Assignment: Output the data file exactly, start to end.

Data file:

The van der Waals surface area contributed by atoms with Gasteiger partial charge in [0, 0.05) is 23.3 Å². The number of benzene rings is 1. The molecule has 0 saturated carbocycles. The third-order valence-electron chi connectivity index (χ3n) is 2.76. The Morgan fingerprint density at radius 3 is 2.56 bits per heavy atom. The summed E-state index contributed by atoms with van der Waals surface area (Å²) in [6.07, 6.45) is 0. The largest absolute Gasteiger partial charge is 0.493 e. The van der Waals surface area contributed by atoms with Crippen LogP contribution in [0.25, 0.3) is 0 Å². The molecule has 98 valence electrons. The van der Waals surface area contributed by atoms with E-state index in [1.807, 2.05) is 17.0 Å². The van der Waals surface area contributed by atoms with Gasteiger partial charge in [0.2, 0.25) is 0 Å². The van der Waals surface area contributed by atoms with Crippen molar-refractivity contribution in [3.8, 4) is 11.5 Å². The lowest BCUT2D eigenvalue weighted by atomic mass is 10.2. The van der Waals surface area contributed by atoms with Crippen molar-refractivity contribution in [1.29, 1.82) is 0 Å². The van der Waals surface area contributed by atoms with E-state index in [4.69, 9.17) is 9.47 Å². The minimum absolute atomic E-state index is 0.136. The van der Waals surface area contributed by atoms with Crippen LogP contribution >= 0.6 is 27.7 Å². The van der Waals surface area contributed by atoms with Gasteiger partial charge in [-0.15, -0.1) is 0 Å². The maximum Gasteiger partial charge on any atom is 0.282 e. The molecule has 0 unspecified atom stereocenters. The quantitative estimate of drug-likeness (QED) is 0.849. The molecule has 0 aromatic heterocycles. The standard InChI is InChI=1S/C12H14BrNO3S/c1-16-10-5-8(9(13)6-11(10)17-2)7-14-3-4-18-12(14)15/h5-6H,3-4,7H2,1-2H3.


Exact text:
The van der Waals surface area contributed by atoms with Gasteiger partial charge in [0, 0.05) is 23.3 Å². The number of benzene rings is 1. The molecule has 0 saturated carbocycles. The third-order valence-electron chi connectivity index (χ3n) is 2.76. The Morgan fingerprint density at radius 3 is 2.56 bits per heavy atom. The summed E-state index contributed by atoms with van der Waals surface area (Å²) in [6.07, 6.45) is 0. The largest absolute Gasteiger partial charge is 0.493 e. The van der Waals surface area contributed by atoms with Crippen LogP contribution in [0.25, 0.3) is 0 Å². The molecule has 98 valence electrons. The van der Waals surface area contributed by atoms with E-state index in [1.807, 2.05) is 17.0 Å². The van der Waals surface area contributed by atoms with Gasteiger partial charge in [0.2, 0.25) is 0 Å². The van der Waals surface area contributed by atoms with Crippen molar-refractivity contribution in [3.8, 4) is 11.5 Å². The lowest BCUT2D eigenvalue weighted by atomic mass is 10.2. The van der Waals surface area contributed by atoms with Crippen molar-refractivity contribution in [1.29, 1.82) is 0 Å². The van der Waals surface area contributed by atoms with E-state index in [4.69, 9.17) is 9.47 Å². The minimum absolute atomic E-state index is 0.136. The van der Waals surface area contributed by atoms with Crippen LogP contribution >= 0.6 is 27.7 Å². The van der Waals surface area contributed by atoms with Gasteiger partial charge in [-0.15, -0.1) is 0 Å². The maximum Gasteiger partial charge on any atom is 0.282 e. The molecule has 0 unspecified atom stereocenters. The quantitative estimate of drug-likeness (QED) is 0.849. The molecule has 0 aromatic heterocycles. The standard InChI is InChI=1S/C12H14BrNO3S/c1-16-10-5-8(9(13)6-11(10)17-2)7-14-3-4-18-12(14)15/h5-6H,3-4,7H2,1-2H3.